Q.I have been a very successful scientist, and now manage a small group of other scientists and technical staff. I find this role challenging, and have been given “developmental feedback” that I need to develop stronger leadership skills, and take on a more strategic view. I do understand this, but I am having trouble balancing the work with the management time needed. What is senior management really looking for?
A. Congratulations for being identified as someone who has the talent, drive, and dedication to make the transition from an individual contributor role to manager or leader. Your past work must have been an indicator to senior leadership of what you have to offer. Organizations with effective succession planning models look to in-house talent as they groom their new leaders. As you are experiencing, being recognized as having the potential to succeed is just the first step in what is defined by many functional experts as one the most challenging job assignments they have faced.
What isn’t clear is who gave you the developmental feedback. Was the message from your manager? Someone in executive or leadership development? Or did it come from an internal or external coach? Hopefully you see this message the way I hope it was delivered – in a positive growth oriented way with the support needed to build an action plan to accompany the feedback and new goals.
Often technical experts, like scientists, IT professionals, engineers, physicians or others working in a technical expert capacity are moved into management roles with little or no preparation for the change in demands of the new role. First, work with your feedback provider to identify one or two areas of leadership where he/she believes, and you agree, your skills can be developed. With each skill, make sure the area is specific, can be tied to actions which demonstrate the desired capability and identify ways you might benefit from the support of others as you strengthen this “leadership muscle”. These types of coaching assignments are typically practiced with internal or external support for at least six months before people believe they may achieve sustainable changes.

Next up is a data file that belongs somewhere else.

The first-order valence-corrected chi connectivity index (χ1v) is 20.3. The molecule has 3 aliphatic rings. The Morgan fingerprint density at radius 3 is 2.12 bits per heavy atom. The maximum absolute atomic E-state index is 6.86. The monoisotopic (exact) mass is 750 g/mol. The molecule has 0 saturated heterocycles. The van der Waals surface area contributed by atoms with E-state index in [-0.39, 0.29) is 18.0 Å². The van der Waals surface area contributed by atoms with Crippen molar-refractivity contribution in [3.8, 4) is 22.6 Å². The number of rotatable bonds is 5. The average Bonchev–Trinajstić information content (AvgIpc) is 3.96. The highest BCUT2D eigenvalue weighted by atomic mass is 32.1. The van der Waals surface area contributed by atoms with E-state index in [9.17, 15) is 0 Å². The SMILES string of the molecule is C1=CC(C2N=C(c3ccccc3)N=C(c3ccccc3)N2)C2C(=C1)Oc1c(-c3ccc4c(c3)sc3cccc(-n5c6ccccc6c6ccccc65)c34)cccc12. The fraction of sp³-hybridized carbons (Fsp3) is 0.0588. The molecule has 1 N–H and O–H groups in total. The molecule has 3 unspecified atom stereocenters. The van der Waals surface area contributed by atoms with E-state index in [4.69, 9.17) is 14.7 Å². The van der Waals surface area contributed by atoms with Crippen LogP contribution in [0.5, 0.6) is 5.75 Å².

Dr. Alan Patterson, President of Mentoré, explains the difficulty some technical experts have in making the shift to a manager role. “Delegation is one of the most difficult skills for a successful technical leader to manage. To a great extent an expert’s success is based on high standards, producing high quality work and relentless pursuit of finding the best solution. As a leader, these expectations exist not only for himself/herself, but also for the individuals this person manages. The key for the leader in these situations is to articulate clearly the objective and expectations, and, most importantly, engage the team in a discussion to make sure that the expectations are clear. No “invisible report cards”- make sure that everyone understands what you expect and why.”
Dr. Bob Hewes, an executive coach with Camden Consulting Group, who has worked with many senior technical leaders as they grow towards organizational leadership roles, cites a pattern of challenges for functional experts. “Successful organizational leaders have grown from technical experts by making developmental shifts in being the smartest in the room to creating smart thinkers who get results; from “doing the work” to enabling the work to be done by others; by moving from a tactical to strategic viewpoint and developing broader business perspective; developing critical relationships to increase visibility and impact on the organization; and effectively managing change, within the organization and motivating the team for more effective execution.”
You will want to go through a similar developmental exercise as you work on your strategic capabilities. Being more strategic often means seeing the big picture, understanding the issues that are beneath the specific situation. Having a strategic view means looking outside your own organization at the business environment, customers, competition, and understanding how that impacts your organization and operations. Work on seeing the bigger picture, which will influence the tactics you choose to use. When you are working on something tactical, always be able to answer how it fits in the bigger strategic picture.
Senior leadership has selected you for promotion or increased responsibility because of a confidence level in your ability to succeed. The feedback you are getting is really what they want to see. I encourage you to ask for feedback as specific as it can be, and ongoing internal or external support through a coach.
Competitive organizations see the need for strengthening their leadership ranks, especially those of their technical experts.